Last two weeks observations—

The WOW moments are subsiding.  I have grown into this research map and am declaring it a success.   Interesting that at almost exactly the two week mark into this research map things no longer sounded high pitched (even less so than my clinical map).  This is exciting and when I add the benefit of music sounding awesome it is a double bonus.  This ear has always been my “weaker” ear (was my stronger ear pre-implantation) but with this research map I feel like it is getting closer to my other ear.  I am sitting here as I type watching the Boston/NY hockey game with only the research ear on.  I can clearly hear the announcers as they talk and understand the players as they are interviewed between periods.  I could probably have done this with my clinical map only on my left but feel like I am not straining as much to hear the tv—I don’t have to pay attention/concentrate as much.  There is a difference, dramatic maybe not but positive for sure.

Side note about rehabbing our ears (something I did not do with second ear as much).  A few weeks ago I had an interesting conversation with a cochlear implant audiologist.  She told me that she felt that cochlear implant success was 80% the recipient’s hard work and rehabilitation and 20% the audiologist’s mapping skills.  I, like most of us, adore my clinical audiologist and still credit her with a lot of my success so this 80/20 theory was a hard sell for me. I know that I did not work as hard with this left ear as I did with my first implant (got lazy) so maybe the 80/20 theory is truer than I think.

I have continued to switch from my clinical map to the research map in certain situations to see the difference.  I truthfully cannot think of a situation where my clinical map was better.  I have used the research map in restaurants with and without focus/beam.  With my clinical map I almost always resorted to focus/beam in restaurants when just Mike and I were dining but have tried to leave the research map on my everyday setting.  I did change it to focus/beam at a graduation party over the weekend.  I was at the far end of the gathering and other than those sitting across from me all the noise was behind me.  The focus/beam setting was better in this situation although I might add it was outside so that too changed the dynamics.  I certainly would not want to give up focus/beam but I can see how I don’t need it as much with the research map—bottom line hearing in noise has improved.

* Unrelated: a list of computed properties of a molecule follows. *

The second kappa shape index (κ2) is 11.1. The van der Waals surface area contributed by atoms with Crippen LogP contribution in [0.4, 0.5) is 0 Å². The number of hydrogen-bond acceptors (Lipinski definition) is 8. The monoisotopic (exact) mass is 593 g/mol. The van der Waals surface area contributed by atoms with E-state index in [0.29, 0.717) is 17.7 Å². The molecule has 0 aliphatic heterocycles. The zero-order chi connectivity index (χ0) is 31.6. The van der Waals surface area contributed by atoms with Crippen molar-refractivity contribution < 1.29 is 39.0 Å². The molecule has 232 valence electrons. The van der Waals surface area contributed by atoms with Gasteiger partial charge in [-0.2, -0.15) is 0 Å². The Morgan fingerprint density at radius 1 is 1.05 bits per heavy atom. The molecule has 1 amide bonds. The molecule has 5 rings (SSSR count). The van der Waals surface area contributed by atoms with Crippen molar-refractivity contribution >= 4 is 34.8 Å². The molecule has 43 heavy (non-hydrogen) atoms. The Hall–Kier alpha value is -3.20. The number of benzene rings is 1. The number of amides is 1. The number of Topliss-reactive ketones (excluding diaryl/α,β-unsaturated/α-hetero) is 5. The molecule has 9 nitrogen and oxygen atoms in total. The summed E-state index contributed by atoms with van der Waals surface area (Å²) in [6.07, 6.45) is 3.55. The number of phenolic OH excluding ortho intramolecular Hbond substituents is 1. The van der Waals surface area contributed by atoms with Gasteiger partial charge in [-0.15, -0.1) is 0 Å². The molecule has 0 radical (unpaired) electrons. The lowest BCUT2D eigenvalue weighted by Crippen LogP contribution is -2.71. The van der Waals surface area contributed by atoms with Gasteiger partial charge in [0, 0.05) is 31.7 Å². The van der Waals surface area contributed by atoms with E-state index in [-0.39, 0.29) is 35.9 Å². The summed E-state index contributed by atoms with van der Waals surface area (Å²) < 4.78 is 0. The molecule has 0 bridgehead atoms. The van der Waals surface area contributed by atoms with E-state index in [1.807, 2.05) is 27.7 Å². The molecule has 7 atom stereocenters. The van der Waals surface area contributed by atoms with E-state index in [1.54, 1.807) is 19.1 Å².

I am looking forward to spending a couple of days at Mark & Britni’s house–poor Mike has to stay home and hold down the fort there.  Now that I have some experience with this research mapping I am anxious to see how I do.  They have very high ceilings, hardwood floors, and an open floor plan—all things that make hearing more difficult.  I know I was missing some things when I was there last time so this will be my final environmental test.  Let’s hope I pass with flying colors.